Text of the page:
Ogilvy Mourns the Passing of Mani S. Ayer

MUMBAI, February 8, 2010 – It is with deep sadness and a profound sense of loss, that Ogilvy announces the passing away of Mr. Mani S. Ayer, former Managing Director of Ogilvy & Mather.  Ayer passed away after a very brief illness.

mani ayerAyer was born on September 5, 1935.  He joined Ogilvy (then S.H. Benson) in 1958, as a Copy Writer.  He spent 36 years in Ogilvy & Mather India, out of which two years were spent in Ogilvy Australia, prior to taking over the reins as Managing Director in 1973.  He was only 38 years when he took on the role of Managing Director, Ogilvy India, from predecessor Padubidri Sarma.  It is safe to say that Ayer was probably the youngest Indian MD of Ogilvy India, or for that matter, even perhaps the youngest MD across industry sectors at the time.

Disturbed by this news, Piyush Pandey, Executive Chairman & Creative Director, Ogilvy South Asia said, “This is the end of an era, as one of the leading lights of Ogilvy India is no more with us.  He was the one who laid the foundation of the Ogilvy of the 70s and beyond.  His presence will be missed by the industry of which he was one of the architects.  At a personal level, his teachings will continue to inspire me and a lot of people who have worked with him, for him or heard of him.  Salaam, Mr. Ayer!"

Mani S Ayer is credited with laying the foundations of modern Ogilvy in India.  Ogilvy India has never looked back since the leadership of Mani Ayer.  He brought a high level of strategic thinking and business orientation into the advertising thinking process.  He created a new wave that has today become the mantra of account handling/client servicing professionals in Ogilvy and ex Ogilvyites – always put the client first.

David Ogilvy described Mani Ayer as, “the most outstanding individual in the Ogilvy network.”

He believed that if anyone was serious about a profession in Advertising, then they had to be good at writing, teaching and training.  He invested hugely in training – time and money.  He would actually take time out to sit and observe a session being conducted by a new trainer to ensure they got it right.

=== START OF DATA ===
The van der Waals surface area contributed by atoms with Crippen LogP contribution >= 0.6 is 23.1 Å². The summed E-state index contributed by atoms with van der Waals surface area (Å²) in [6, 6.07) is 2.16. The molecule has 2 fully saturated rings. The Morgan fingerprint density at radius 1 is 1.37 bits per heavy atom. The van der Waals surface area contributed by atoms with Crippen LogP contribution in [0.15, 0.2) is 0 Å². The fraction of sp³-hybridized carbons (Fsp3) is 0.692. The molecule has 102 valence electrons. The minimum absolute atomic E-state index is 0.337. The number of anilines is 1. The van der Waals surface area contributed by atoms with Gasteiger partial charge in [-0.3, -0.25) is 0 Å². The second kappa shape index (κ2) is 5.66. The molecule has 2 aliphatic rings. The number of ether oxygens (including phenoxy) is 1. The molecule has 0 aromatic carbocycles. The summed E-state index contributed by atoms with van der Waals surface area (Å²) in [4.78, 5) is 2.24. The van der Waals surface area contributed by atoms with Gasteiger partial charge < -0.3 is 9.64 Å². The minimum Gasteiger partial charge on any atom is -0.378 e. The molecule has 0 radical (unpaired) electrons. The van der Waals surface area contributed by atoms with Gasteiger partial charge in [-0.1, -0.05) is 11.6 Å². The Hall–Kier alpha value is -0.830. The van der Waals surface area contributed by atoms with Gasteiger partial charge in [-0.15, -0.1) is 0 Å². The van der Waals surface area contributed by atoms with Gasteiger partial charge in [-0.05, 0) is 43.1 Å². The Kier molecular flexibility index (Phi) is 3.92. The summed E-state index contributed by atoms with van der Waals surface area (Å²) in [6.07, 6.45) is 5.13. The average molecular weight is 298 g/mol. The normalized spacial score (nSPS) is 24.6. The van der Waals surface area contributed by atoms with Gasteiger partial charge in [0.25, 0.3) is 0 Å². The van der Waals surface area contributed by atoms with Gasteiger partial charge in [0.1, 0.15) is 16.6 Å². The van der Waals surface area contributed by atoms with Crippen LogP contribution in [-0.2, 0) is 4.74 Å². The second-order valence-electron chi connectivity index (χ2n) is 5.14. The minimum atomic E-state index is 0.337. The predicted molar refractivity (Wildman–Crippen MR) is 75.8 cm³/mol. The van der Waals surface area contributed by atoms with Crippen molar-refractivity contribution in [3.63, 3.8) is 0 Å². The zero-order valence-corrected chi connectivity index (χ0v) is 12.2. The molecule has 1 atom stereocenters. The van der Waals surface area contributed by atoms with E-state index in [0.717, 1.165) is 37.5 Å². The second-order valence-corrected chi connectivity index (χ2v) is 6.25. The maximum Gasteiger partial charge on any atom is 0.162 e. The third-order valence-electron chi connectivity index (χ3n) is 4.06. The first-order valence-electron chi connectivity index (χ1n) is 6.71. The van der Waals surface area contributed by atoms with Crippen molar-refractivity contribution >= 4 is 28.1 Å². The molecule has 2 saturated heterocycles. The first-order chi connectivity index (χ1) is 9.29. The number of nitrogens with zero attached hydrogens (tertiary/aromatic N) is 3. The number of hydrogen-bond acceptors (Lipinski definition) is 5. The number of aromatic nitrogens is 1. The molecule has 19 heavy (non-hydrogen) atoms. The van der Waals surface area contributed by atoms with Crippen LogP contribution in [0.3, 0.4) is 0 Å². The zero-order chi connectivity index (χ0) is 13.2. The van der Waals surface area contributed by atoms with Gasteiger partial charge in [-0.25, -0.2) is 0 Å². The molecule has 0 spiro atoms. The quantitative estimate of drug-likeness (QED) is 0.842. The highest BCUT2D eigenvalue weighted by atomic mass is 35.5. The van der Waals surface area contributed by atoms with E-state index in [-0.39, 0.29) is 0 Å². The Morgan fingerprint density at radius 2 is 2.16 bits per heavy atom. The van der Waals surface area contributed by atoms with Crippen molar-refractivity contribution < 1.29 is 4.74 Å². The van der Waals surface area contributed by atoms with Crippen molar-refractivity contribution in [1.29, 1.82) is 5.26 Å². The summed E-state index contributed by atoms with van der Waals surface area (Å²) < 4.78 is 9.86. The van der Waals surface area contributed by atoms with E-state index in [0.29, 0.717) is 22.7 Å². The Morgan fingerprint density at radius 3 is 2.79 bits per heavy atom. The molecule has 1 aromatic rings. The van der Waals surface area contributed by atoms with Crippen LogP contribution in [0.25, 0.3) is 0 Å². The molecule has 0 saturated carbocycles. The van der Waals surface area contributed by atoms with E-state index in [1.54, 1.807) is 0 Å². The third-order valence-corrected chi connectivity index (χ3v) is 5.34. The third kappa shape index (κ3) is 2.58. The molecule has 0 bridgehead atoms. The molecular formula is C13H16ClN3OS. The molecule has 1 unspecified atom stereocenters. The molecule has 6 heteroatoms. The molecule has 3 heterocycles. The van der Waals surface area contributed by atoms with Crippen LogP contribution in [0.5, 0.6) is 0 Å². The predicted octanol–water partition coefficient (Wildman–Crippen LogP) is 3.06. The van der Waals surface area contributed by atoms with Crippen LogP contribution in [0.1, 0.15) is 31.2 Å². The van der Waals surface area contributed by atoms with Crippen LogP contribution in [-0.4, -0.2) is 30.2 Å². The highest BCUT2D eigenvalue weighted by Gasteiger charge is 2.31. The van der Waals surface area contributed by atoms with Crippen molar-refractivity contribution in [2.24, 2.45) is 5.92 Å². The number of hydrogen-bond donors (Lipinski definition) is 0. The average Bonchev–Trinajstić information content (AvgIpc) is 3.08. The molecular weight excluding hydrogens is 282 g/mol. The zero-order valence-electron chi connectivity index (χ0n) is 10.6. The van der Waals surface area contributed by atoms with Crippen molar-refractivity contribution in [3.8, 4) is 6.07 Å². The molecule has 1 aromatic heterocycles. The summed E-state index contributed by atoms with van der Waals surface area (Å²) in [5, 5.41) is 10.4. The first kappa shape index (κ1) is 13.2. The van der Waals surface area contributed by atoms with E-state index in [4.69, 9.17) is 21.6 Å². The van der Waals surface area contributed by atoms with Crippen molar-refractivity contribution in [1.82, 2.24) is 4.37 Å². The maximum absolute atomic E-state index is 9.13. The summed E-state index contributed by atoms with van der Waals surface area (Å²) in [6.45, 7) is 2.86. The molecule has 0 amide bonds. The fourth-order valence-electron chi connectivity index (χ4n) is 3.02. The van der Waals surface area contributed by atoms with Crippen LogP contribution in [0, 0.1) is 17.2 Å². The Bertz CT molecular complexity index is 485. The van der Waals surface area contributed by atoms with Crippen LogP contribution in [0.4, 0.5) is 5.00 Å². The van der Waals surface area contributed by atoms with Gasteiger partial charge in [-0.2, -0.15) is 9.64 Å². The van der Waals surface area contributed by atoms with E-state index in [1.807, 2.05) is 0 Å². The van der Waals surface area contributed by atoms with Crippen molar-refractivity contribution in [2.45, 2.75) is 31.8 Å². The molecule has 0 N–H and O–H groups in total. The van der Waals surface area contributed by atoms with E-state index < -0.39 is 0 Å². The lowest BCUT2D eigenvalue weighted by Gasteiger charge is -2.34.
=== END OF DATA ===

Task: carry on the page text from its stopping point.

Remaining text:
He took enormous pride in the successes of his people and applauded as much as he provided constructive criticism on performances, reaching out to his people when they faltered.  He was very particular about celebrating successes.  He had an amazing capacity to learn constantly from varied sources and get to the heart of any issue, responding instantly and in a very systematic manner and form.  Behind his tough, disciplinarian manner, Ayer was a man with a heart of gold. 

The late Suresh Mullick described Mani Ayer thus: “Mani was, and always will be, a gifted all rounder.  As well as being Managing Director India, of a very fine agency, is a philosopher.  Raconteur, political analyst, economist, a film and music buff… a Gary Sobers, if you know what I mean.”

In 1993 he retired as Managing Director of Ogilvy India.  He moved to Chennai post his retirement.  Among other accolades that Ayer won, the most recent was the Hall of Fame by AAAI.

Mr. S.N. Rane, Co-Executive Chairman & Chief Operating Officer - Ogilvy India & South Asia, said, "I will remember Mr. Ayer who started in Ogilvy as a copy person and reached a commanding height through his thorough professionalism, burning passion and doubtless dedication for the Advertising profession and for Ogilvy India.  He dominated the Indian advertising scene for over three decades and went on to become a legend in his lifetime.  I had the privilege of working with him closely and the learning from him is an invaluable treasure."

Saddened by the news of the death of one of the industry's most respected icons, Ranjan Kapur, Country Head - WPP looks back, "Mani Ayer's biggest strength was the ability to make every piece of work 'word perfect'.  Despite not being a banker, he owned one of the sharpest financial minds that I have had the opportunity to work with.  When he retired from Ogilvy, he left me an agency with an extremely healthy balance sheet which enabled me as his successor, to do many things that I was able to do.  He was meticulous and tidy at work, a superb client servicing man and people within Ogilvy as well as outside Ogilvy were in awe of him. I was associated with him from 1996 until the day I retired.  I gained a very healthy respect for him."

We salute you, Mr. Ayer.

Contact: Lorraine Martin
Date: February 08, 2010
Office: Mumbai